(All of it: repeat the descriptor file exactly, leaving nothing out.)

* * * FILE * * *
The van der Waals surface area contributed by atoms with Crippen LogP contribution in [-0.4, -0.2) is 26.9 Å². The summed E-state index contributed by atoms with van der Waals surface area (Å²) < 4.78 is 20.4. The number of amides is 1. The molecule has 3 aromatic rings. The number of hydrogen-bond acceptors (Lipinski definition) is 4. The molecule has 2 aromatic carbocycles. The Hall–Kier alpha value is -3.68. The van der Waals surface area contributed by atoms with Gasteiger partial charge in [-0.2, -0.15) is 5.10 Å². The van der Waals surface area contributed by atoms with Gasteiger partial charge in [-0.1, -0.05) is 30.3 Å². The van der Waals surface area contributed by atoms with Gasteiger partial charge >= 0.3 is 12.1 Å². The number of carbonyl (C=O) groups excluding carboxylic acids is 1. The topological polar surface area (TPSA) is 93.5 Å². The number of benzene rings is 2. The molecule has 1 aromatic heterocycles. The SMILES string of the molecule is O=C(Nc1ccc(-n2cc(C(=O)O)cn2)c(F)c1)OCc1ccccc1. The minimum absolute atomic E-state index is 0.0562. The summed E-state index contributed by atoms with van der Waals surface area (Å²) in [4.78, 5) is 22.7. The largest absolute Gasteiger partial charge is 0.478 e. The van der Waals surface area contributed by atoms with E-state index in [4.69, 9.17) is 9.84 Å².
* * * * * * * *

The van der Waals surface area contributed by atoms with Crippen LogP contribution in [-0.4, -0.2) is 26.9 Å². The summed E-state index contributed by atoms with van der Waals surface area (Å²) < 4.78 is 20.4. The number of amides is 1. The molecule has 3 aromatic rings. The number of hydrogen-bond acceptors (Lipinski definition) is 4. The molecule has 2 aromatic carbocycles. The Hall–Kier alpha value is -3.68. The van der Waals surface area contributed by atoms with Gasteiger partial charge in [-0.2, -0.15) is 5.10 Å². The van der Waals surface area contributed by atoms with Gasteiger partial charge in [-0.1, -0.05) is 30.3 Å². The van der Waals surface area contributed by atoms with Gasteiger partial charge >= 0.3 is 12.1 Å². The number of carbonyl (C=O) groups excluding carboxylic acids is 1. The topological polar surface area (TPSA) is 93.5 Å². The number of benzene rings is 2. The molecule has 1 aromatic heterocycles. The SMILES string of the molecule is O=C(Nc1ccc(-n2cc(C(=O)O)cn2)c(F)c1)OCc1ccccc1. The minimum absolute atomic E-state index is 0.0562. The summed E-state index contributed by atoms with van der Waals surface area (Å²) in [4.78, 5) is 22.7. The largest absolute Gasteiger partial charge is 0.478 e. The van der Waals surface area contributed by atoms with E-state index in [4.69, 9.17) is 9.84 Å².